Knowledge, Attitude, and Practice on Emergency Contraception and Associated Factors among Female Students in Gondar Town, Northwest Ethiopia
Keywords:Emergency Contraception, Knowledge, attitude and practice among female students
Background: Young unmarried women constitute a high risk group for unsafe abortions. It has been estimated that a widespread use of emergency contraception may significantly reduce the risk of unwanted pregnancy followed by a number of abortion-related morbidity and mortality by 85% and 50%, respectively.
Objective: To assess knowledge, attitude, and practice of emergency contraception and associated factors among female students.
Methods: A school based cross-sectional study using a self administered questionnaire was conducted on 780 female students selected using a stratified random sampling in Gondar town, in May 2009.
Results: Five hundred thirteen (65.8%) of the students have never heard about emergency contraceptive. Some 307 (39.4%) were knowledgeable about emergency contraception. About 64.1% of the students had positive attitude towards emergency contraceptives and 64(38.3%) of the sexually active students reported that they had used emergency contraceptive, methods previously. Factors such as being urban dweller, previous sexual practice, and advanced academic level were predictors of knowledge on emergency contraceptive. Students in the preparatory school had 3.5 times better knowledge on emergency contraception than secondary school female students. Being urban resident and preparatory school student were predictors of attitude on emergency contraceptive. Married students had 3.7 times more practice with emergency contraception than unmarried students.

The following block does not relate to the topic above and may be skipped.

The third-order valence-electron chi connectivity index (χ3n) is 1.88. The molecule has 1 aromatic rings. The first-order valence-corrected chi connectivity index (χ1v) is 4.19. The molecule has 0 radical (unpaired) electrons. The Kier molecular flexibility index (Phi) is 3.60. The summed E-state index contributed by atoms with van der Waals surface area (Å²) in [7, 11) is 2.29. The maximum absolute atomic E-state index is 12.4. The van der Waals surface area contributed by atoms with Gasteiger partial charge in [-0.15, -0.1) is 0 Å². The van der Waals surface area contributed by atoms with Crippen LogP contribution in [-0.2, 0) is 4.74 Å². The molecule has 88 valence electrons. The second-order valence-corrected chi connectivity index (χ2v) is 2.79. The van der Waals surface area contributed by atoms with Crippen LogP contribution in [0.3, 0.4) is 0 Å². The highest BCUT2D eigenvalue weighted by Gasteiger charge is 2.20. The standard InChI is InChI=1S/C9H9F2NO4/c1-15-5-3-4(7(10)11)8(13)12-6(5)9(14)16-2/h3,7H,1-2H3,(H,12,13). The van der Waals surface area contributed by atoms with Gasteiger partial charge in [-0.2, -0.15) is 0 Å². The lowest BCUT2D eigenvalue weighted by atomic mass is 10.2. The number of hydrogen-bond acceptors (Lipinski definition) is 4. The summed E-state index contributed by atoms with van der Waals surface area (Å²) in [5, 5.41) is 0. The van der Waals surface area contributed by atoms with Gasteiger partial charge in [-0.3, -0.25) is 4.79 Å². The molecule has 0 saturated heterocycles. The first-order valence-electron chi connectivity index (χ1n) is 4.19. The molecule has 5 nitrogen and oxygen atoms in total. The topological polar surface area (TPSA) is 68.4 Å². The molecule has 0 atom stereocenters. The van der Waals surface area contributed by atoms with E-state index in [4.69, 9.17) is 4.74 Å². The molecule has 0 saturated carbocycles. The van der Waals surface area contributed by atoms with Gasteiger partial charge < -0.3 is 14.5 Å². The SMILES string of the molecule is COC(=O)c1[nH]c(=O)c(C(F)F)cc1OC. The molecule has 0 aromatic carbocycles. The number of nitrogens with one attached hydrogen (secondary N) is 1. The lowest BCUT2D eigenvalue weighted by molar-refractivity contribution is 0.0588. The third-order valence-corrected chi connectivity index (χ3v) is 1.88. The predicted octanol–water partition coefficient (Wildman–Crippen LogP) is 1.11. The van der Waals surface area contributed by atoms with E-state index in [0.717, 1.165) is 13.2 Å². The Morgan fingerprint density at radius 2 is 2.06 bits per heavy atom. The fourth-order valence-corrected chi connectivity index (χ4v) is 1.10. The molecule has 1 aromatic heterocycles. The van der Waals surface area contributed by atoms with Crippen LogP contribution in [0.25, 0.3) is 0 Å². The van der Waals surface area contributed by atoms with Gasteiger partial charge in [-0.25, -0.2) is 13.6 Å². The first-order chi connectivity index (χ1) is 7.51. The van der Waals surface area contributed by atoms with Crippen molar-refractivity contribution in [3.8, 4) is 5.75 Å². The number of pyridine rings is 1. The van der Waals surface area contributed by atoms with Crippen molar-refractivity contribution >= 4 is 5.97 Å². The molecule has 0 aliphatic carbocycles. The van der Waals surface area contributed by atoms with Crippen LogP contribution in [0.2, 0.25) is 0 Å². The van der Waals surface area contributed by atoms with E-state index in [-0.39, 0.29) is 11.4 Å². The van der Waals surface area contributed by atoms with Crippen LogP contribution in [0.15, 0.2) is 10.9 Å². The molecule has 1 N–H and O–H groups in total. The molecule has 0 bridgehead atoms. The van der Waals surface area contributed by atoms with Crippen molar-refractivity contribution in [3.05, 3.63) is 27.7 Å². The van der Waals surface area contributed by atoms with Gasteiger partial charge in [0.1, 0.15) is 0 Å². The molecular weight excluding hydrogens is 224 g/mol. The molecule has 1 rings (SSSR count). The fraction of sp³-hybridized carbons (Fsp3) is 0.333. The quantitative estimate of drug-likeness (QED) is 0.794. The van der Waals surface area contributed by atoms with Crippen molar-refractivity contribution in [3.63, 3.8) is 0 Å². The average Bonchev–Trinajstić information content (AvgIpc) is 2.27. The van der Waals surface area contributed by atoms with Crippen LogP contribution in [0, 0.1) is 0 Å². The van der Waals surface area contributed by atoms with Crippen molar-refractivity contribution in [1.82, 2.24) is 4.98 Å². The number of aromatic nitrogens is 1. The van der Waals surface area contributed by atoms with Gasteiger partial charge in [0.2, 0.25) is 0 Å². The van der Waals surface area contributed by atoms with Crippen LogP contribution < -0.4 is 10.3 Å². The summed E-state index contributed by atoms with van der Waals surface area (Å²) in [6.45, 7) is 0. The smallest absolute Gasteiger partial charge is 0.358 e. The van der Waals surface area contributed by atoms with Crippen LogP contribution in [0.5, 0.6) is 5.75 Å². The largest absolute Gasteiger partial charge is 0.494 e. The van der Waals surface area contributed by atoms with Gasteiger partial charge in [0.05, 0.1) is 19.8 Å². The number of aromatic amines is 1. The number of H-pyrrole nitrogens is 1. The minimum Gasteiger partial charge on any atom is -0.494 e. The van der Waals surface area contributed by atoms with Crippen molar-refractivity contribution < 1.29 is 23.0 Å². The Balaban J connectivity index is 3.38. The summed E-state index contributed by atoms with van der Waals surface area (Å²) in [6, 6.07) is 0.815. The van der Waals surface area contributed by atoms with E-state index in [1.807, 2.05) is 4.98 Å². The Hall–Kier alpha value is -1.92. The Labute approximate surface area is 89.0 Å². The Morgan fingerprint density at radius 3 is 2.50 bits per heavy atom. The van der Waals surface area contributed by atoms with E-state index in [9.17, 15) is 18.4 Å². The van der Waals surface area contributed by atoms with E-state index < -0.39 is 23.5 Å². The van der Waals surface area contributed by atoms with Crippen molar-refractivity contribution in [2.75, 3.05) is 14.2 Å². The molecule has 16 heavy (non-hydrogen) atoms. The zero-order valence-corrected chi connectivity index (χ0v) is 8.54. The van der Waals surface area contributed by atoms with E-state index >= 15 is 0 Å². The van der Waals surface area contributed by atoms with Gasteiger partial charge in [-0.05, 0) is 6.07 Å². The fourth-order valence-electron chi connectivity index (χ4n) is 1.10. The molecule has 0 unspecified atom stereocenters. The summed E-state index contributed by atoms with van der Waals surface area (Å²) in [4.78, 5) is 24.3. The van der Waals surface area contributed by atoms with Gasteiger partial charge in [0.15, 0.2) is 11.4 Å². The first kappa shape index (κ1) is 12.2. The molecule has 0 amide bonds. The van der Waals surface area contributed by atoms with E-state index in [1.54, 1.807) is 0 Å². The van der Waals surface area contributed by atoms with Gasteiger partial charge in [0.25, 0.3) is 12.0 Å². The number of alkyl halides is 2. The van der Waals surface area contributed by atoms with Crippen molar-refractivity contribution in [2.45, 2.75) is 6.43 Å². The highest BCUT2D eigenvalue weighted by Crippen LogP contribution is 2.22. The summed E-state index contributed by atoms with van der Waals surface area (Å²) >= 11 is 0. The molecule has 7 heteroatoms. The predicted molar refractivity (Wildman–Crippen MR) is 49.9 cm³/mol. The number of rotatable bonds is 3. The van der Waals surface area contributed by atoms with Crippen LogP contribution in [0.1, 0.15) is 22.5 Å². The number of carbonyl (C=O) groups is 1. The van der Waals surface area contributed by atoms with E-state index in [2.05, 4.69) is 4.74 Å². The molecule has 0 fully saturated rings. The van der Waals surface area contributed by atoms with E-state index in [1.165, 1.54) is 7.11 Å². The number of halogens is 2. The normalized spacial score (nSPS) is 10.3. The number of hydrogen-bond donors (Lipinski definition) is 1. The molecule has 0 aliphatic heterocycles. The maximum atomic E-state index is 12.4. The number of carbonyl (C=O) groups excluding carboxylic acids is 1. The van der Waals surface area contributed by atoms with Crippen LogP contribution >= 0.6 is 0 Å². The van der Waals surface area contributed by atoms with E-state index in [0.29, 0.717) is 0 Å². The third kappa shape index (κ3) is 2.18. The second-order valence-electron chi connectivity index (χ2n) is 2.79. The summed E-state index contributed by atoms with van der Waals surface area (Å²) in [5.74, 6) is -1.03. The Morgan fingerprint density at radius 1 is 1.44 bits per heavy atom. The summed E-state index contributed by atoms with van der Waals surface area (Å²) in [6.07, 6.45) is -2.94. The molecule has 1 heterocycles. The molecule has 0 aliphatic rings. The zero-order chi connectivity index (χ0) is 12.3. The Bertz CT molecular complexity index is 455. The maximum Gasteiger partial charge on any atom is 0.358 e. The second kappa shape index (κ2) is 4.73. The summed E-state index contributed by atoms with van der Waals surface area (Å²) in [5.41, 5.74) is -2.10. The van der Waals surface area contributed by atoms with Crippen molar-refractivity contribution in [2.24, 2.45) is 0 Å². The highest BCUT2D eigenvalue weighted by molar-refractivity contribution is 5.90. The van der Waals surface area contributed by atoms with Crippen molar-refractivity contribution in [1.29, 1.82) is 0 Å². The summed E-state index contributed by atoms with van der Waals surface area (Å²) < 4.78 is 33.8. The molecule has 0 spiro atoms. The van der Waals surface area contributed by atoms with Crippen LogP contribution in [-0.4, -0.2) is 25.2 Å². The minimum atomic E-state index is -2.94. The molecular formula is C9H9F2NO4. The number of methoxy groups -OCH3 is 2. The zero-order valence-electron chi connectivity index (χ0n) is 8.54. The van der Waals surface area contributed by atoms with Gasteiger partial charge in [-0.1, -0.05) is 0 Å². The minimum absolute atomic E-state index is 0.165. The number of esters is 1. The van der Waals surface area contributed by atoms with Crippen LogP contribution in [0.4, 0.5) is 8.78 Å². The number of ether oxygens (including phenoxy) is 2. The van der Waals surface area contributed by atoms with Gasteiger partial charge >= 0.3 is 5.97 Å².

Conclusion: Knowledge about and practice with emergency contraceptives were low among students. Urban residents, those who had sex in the past, and preparatory school students were found to have positive attitude and better knowledge on emergency contraception.
Recommendation: Strengthening information, education and communication in schools on sexual and reproductive health, with a special emphasis on different modern family planning methods, including emergency contraceptive, and ensuring access to friendly service should be improved in the school. Furthermore, knowledge of modern contraception, including emergency contraceptive and sex education should be incorporated in the curriculum.